LAS VEGAS (KLAS) – Guns will be a hot topic during the 2024 election season and as it gears up, two very different gun discussions were happening across the valley on Tuesday.
It comes as Las Vegas Metro police reported 37 shooting victims so far in 2024 which is nearly double from the same time in 2023. It’s a problem that people have very different views on how to address it.
Carolyn Saovadoravlia was one of the students who was there during the UNLV shooting and was at a roundtable discussion about gun violence. She is advocating for changes in gun laws and said lawmakers don’t get it because they didn’t grow up with the threat of it.
“For gun violence, the people in power are having disagreements because they don’t understand how it feels. I think the changes that need to be seen would probably not be seen by these people,” Saovadoravlia explained.
The roundtable discussion was held by Congressman Maxwell Frost from Florida’s 10th district. He’s the first Gen Z member of Congress and has faced gun violence firsthand.
“We have to ensure we get universal background checks, but the problem is many of Republicans in Congress don’t want it,” Congressman Frost explained.
While the roundtable discussion was happening across town the SHOT Show (Shooting, Hunting, and Outdoor Trade Show) which is a big event for the firearms industry.
It’s not just firearms the event also showcases apparel, accessories, and other things you would not expect at a show like this including jewelry and trucks.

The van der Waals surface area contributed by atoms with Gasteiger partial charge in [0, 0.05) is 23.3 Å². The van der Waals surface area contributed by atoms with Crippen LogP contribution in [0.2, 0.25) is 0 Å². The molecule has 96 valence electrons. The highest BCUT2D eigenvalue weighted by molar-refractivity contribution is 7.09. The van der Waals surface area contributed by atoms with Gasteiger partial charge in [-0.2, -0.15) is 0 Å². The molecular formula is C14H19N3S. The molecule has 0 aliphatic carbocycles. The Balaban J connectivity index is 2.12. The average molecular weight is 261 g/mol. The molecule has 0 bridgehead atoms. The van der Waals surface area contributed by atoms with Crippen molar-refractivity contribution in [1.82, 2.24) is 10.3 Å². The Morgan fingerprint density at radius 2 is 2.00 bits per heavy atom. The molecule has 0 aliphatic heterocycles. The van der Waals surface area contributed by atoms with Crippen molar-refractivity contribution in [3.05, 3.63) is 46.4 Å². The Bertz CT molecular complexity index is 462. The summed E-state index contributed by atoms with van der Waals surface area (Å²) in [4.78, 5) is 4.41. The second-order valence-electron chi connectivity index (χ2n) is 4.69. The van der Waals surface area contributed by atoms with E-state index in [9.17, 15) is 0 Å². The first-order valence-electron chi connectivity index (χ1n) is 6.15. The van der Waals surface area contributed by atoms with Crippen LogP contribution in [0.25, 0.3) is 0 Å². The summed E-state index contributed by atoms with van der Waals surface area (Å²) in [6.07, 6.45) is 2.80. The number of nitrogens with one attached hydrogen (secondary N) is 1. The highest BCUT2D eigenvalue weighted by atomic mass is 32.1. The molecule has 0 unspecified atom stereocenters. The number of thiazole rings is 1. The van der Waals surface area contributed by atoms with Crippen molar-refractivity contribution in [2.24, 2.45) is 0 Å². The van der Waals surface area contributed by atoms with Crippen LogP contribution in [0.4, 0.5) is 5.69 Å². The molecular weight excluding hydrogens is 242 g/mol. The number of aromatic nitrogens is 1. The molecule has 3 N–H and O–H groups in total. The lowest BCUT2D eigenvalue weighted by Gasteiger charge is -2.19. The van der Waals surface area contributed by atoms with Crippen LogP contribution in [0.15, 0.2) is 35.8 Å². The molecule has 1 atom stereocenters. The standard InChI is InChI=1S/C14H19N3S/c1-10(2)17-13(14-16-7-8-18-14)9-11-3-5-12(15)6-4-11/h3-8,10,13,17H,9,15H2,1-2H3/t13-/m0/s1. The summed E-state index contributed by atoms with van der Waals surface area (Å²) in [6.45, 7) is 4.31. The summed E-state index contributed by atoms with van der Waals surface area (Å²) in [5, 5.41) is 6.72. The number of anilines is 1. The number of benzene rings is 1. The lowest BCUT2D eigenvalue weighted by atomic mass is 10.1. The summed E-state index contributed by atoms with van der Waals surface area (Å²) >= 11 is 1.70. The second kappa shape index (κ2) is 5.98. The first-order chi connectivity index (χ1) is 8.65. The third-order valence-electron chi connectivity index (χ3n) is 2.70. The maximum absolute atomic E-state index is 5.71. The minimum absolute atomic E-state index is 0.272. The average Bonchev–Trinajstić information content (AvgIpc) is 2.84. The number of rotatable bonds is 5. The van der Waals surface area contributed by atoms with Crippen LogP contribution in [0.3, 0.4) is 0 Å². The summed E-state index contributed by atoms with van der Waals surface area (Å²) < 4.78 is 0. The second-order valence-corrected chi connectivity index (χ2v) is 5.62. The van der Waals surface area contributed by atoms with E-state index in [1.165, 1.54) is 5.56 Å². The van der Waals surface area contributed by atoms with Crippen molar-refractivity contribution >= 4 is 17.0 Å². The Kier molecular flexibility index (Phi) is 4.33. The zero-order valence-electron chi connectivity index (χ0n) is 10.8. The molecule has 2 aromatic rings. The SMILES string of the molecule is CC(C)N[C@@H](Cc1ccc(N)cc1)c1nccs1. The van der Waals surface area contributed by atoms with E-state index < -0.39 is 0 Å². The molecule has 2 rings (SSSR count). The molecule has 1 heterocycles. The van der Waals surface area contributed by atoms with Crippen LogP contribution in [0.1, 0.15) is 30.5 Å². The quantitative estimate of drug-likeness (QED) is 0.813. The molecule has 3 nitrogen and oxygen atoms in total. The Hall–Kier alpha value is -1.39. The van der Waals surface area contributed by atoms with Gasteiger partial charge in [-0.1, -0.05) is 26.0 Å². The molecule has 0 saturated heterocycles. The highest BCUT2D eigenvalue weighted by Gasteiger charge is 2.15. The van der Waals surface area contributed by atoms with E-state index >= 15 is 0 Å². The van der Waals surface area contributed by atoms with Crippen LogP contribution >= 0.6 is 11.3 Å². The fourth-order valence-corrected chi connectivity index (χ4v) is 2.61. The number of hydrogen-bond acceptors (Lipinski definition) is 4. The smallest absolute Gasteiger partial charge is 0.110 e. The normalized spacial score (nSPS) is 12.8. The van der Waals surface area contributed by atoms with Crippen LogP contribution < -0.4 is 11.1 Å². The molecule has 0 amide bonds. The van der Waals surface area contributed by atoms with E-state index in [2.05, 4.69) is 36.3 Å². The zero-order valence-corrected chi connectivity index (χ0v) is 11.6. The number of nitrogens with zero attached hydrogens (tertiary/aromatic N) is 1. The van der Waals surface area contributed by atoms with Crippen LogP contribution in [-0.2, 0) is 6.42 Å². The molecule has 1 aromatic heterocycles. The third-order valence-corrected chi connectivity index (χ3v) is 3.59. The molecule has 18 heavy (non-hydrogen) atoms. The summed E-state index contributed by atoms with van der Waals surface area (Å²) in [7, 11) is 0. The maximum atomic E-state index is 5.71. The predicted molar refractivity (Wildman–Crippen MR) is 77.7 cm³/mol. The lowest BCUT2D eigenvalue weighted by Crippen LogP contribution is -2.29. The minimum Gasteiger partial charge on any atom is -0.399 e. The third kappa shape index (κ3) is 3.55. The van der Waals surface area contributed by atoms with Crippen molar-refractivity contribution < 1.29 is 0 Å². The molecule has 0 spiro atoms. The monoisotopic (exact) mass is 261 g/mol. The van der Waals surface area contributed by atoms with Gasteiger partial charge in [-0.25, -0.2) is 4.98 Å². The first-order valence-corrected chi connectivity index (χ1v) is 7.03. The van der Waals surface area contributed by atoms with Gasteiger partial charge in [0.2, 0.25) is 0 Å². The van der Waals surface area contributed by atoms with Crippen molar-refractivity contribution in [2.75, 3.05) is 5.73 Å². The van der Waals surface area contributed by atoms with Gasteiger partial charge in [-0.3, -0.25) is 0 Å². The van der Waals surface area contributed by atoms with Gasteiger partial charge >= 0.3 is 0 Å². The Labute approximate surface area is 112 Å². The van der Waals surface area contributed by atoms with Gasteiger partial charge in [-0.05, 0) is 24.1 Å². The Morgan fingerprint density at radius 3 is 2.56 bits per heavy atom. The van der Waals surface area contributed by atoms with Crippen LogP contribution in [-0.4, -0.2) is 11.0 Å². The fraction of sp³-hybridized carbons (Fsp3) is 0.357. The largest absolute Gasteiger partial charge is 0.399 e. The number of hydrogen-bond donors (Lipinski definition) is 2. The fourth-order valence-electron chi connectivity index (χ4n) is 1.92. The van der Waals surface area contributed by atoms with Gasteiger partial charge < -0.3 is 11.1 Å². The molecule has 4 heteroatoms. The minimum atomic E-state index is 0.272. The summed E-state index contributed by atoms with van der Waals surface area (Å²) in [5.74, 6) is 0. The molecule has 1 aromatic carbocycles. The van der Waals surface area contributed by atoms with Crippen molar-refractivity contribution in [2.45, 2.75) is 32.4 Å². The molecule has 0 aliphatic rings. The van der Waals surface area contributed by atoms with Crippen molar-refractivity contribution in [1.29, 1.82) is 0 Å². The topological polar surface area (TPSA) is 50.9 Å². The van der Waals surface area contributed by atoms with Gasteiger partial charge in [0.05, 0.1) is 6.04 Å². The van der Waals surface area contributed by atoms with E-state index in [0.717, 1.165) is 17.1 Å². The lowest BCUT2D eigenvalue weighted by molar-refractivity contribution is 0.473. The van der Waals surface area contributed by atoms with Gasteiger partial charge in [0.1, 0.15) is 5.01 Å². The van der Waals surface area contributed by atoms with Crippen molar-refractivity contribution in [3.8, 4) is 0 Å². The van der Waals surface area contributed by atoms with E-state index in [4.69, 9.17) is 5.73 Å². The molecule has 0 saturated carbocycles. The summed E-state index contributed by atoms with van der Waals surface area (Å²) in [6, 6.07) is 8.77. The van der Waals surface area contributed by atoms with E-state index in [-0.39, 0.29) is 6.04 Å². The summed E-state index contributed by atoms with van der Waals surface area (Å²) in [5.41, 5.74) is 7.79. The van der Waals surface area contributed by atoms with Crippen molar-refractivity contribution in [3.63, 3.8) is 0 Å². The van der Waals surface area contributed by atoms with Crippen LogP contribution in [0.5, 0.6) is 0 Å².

Matt Manda with the National Shooting Sports Foundation said they help people better understand firearms and always advocate keeping guns out of the wrong hands.
“We are seeing people who are lawfully owning firearms are doing so in a safe and responsible way. We need to hold criminals who are not following the laws we are passing those people need to be held responsible. It’s not law-abiding gun owners,” Manda said.
He also added that they are seeing a changing demographic of more women and minorities purchasing guns for safety. Other safety things he stressed the industry is doing are offering free gun locks, suicide awareness campaigns, and educating on the proper use of guns. He said gun owners are paying attention to changing laws.
“When they recognize waiting periods or delays in how they go about how they purchase firearms it translates to the ballot box,” Manda said.
Both sides can agree on one thing they don’t want to see anyone get hurt.
“The problem is that just because it’s not the guns and it’s the people does not mean those people should be getting those guns,” Saovadoravlia added.
“You’re seeing millions of more people buying firearms and doing some responsible that are following laws. The laws that are on the books are being ignored by the people committing violence,” Manda said.
Lawmakers did come to an agreement on a bill in 2022 called the Bipartisan Safer Communities Act that established a longer delay for those buying guns under the age of 21, $750 million over the next five years to support state red flag laws, along with cracking down on illegal guns and investing in mental health services. It will take time to see what impacts this law will have.
About 500 people die by guns in Nevada each year a third from homicides and two-thirds from suicide. The Vegas Resiliency Center serves as a resource for victims of such crimes throughout the valley.